Japan's core machinery orders were expected to post a modest -2.6% drop. Instead they had a worse collapse than anything seen in the aftermath of the Fukushima disaster, plunging by a stunning 14.8% . And the kick in the groin cherry on top was the current account surplus plunged by 62.6%: consensus forecast: -14.5%. The Japanese economy has once again ground to a halt, only this time it has no earthquake or nuclear explosion to blame. This time it is the entire world's fault, where demand has collapsed proportionately. As a reminder the BOJ expanded its QE yet again on April 27. Must be time for another QE because this time will certainly be different after more than 30 years of failures. It is time for those brilliant central planners Ph.D's to do engage in more of the same insanity that Einstein warned about decades ago. And incidentally this is not a joke: on Thursday the BOJ is expected to ease yet again. As a reminder, the BOJ already buys ETFs, Corporate Bonds, and REITs. What's left: gold?
When on Friday news broke that German regulator BAFIN (which is just like the SEC except that it also regulates, investigates and actually prosecutes, instead of just watching porn all day) was launching a probe of the biggest bank in Europe, and actually, make that the world, Germany's Deutsche Bank, the shares took a quick, brisk hit, sliding 5% with everyone anxiously expecting to find out just which bank will follow Barclays into the scapegoat abattoir (because nobody had any clue Liebor manipulation was going on until a week ago). Yet while external inquiry into banks is to be expected (everywhere but in the US of course, because in the US no banks manipulated anything. Ever) as a proactive act on behalf of regulators to cover their back, things get a little more tricky when the bank itself admits there was an obvious supervision problem. From Reuters: "Two Deutsche Bank employees have been suspended after it used external auditors to examine whether staff were involved in manipulating interbank lending rates, German magazine Der Spiegel reported, citing no sources." Now what can possibly go wrong if the biggest bank in the world, with just shy of $3 trillion in "assets", which just happens to have a 1.68% Core Tier 1 ratio, is suddenly thrust smack in the middle of the scandal that the Economist just aptly named the finance industry's "tobacco moment"?
A generation of market participants has grown up knowing only the era of central bankers and the 'Great Moderation' of (most of) the last two decades elevated their status significantly. While central bankers are generally very well aware of the limits of their own power, financial markets seem inclined to overstress the direct scope of monetary policy in the real world.
If markets fall, investors need only to run to central bankers, and Ben Bernanke and his ilk will put on a sticking plaster and offer a liquidity lollipop to the investment community for being such brave little soldiers in the face of adversity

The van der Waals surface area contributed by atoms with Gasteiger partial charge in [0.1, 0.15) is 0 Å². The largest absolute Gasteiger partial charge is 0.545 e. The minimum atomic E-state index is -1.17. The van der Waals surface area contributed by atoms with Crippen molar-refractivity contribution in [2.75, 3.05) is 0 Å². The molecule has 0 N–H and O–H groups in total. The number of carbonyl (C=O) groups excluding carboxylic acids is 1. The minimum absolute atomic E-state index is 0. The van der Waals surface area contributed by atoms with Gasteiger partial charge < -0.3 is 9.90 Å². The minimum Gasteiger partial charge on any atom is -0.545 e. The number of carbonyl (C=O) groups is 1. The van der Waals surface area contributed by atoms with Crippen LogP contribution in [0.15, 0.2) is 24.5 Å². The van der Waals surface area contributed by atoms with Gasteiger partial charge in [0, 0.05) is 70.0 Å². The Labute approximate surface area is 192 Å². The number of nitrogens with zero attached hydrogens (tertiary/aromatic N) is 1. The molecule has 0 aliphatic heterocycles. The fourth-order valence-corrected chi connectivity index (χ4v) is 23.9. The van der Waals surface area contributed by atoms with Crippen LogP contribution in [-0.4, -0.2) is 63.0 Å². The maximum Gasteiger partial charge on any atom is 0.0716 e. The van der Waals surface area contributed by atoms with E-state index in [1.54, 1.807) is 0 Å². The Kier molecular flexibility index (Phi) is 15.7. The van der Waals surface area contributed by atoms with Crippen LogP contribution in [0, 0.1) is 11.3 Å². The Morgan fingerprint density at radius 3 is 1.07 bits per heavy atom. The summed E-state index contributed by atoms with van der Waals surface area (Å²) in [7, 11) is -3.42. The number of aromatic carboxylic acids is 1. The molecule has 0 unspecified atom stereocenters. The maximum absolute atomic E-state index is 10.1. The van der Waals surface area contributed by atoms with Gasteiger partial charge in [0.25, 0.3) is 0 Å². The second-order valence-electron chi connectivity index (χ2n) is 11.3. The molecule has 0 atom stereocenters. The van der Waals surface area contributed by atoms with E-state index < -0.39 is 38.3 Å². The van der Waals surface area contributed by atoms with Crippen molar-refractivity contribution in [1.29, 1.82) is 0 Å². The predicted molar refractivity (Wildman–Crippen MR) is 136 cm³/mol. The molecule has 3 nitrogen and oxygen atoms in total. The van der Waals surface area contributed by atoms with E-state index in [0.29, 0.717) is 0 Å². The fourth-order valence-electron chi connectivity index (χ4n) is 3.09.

Monetary policy impacts the real economy because it is transmitted to the real economy through the money transmission mechanism. This has become particularly important in the current environment, where, as UBS' Paul Donovan notes, some aspects of that transmission mechanism have become damaged in some economies. Simplifying the monetary transmission mechanism into four very broad categories: the cost of capital; the willingness to lend; the willingness to save; and the foreign exchange rate; UBS finds strains in each that negate some or all of a central bank's stimulus efforts. In the current climate, it may well be that the state of the monetary transmission mechanism is even more important than monetary policy decisions themselves. Some monetary policy makers may be at the limits of their influence.
Following his somewhat epic blog debate with Paul Krugman, Steve Keen appears on Capital Account with Lauren Lyster to debunk more Keynesian propaganda and the kleptocratic status quo 'debt doesn't matter' arguments. Poking holes in the stable/exogenous shock equilibrium 'model' versus the real-world's dynamic systems, the Aussie economist warms up with the zero-interest rate conundrum and liquidity trap; moves on to the empirical falseness of the debt-to-unemployment relationship - implying 'debt matters all the time' as Keen explains common-sensibly (but not Neoclassically) that the 'change in debt adds to demand' and that involves banks which breaks modern economic theory (since lending is credit creation not savings transfer). Echoing the deleveraging from the Great Depression, it could take 15 years of unwinding this epic debt bubble before its all over - but not if the status quo of deficit spending is maintained - as Keen somewhat controversially concludes: "you can't just cure this with deficit spending [since debt is already beyond the black-hole's 'event horizon'], you have to abolish the private debt as well" by "quantitative easing for the public".